Tabletop games Wargaming

Plateau - game

Game pieces and board.
Players 2
Playing time 30 minutes
Random chance None
Skill(s) required Tactics, Strategy, Bluffing

Plateau is a two-player abstract strategy board game invented by Jim Albea.


The game was developed over a two-year period culminating in its present form on May 12, 1986. The original name for the game was Pinnacle, but it was discovered that an older board/card game had that name, so around 1989 the name was changed to Plateau.

From the 1980s through the 1990s Plateau was played at Science Fiction conventions mostly in the Southeastern United States. From the 1990s to the present, the game is played live at an online game site and via email. In 1997 a computer implementation of the game was created which facilitates email play and has a computer robot.

Plateau is self-published by Jim Albea.


The Official Rules are on the web site.


There are two ways to win: 1) build a stack of six of your pieces on the board; or 2) capture six of your opponent's pieces.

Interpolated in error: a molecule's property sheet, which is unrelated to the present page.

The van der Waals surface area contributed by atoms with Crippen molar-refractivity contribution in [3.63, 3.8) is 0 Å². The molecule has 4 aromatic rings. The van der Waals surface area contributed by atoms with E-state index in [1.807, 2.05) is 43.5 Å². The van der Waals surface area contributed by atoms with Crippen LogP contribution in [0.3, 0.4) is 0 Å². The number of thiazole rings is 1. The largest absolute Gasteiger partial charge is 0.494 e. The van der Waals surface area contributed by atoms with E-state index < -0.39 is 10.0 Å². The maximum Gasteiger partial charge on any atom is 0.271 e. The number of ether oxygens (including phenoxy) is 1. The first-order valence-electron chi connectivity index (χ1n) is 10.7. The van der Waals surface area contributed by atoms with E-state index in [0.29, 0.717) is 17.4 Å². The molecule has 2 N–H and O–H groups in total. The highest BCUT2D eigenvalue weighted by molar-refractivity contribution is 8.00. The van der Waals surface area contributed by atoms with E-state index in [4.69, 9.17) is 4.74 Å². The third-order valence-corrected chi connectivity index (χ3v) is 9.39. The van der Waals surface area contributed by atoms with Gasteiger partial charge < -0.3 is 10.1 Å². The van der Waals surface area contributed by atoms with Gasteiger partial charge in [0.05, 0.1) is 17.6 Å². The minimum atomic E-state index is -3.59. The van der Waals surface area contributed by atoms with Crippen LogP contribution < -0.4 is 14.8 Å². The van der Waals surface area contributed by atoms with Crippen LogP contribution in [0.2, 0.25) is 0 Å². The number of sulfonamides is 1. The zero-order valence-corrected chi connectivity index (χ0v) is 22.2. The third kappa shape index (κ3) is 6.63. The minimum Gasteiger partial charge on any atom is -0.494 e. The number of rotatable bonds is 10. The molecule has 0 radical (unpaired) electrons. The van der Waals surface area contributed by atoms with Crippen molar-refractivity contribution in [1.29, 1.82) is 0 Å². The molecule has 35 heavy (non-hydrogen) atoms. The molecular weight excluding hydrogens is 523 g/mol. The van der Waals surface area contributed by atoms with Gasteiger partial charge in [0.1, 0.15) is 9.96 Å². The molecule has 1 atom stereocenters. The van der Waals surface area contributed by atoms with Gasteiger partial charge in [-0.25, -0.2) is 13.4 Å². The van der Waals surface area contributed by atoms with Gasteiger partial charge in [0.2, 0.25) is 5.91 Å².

A 4x4 square board and each player has 12 color-coded disks.

Opening Move

Black moves first by picking out two of his pieces and placing them in a stack on the perimeter of the board. White does the same on a different perimeter square.

Subsequent Moves

Players alternate moves. A move can be one of three types:

1. Onboard a new piece. Onboarding is adding one new piece to the play.

2. Move a stack already on the board.

3. Exchange captured pieces.


Onboarding is adding one new piece to the play. This new piece can be placed anywhere that doesn't directly harm an opposing piece. For instance you can on board to any blank square or on top of any of your own pieces. The majority of Plateau moves are Onboards.

Movement direction

The direction that pieces move is determined by the color that is facing up. Some of the pieces have different markers on their two sides. Those pieces can be flipped over at the start of a move, which changes the direction they can travel.

When a piece has a blue side showing it moves diagonally.

When a piece has a red side showing it moves orthogonally (or straight).

When a piece has a blank side showing it can move either diagonally or orthogonally.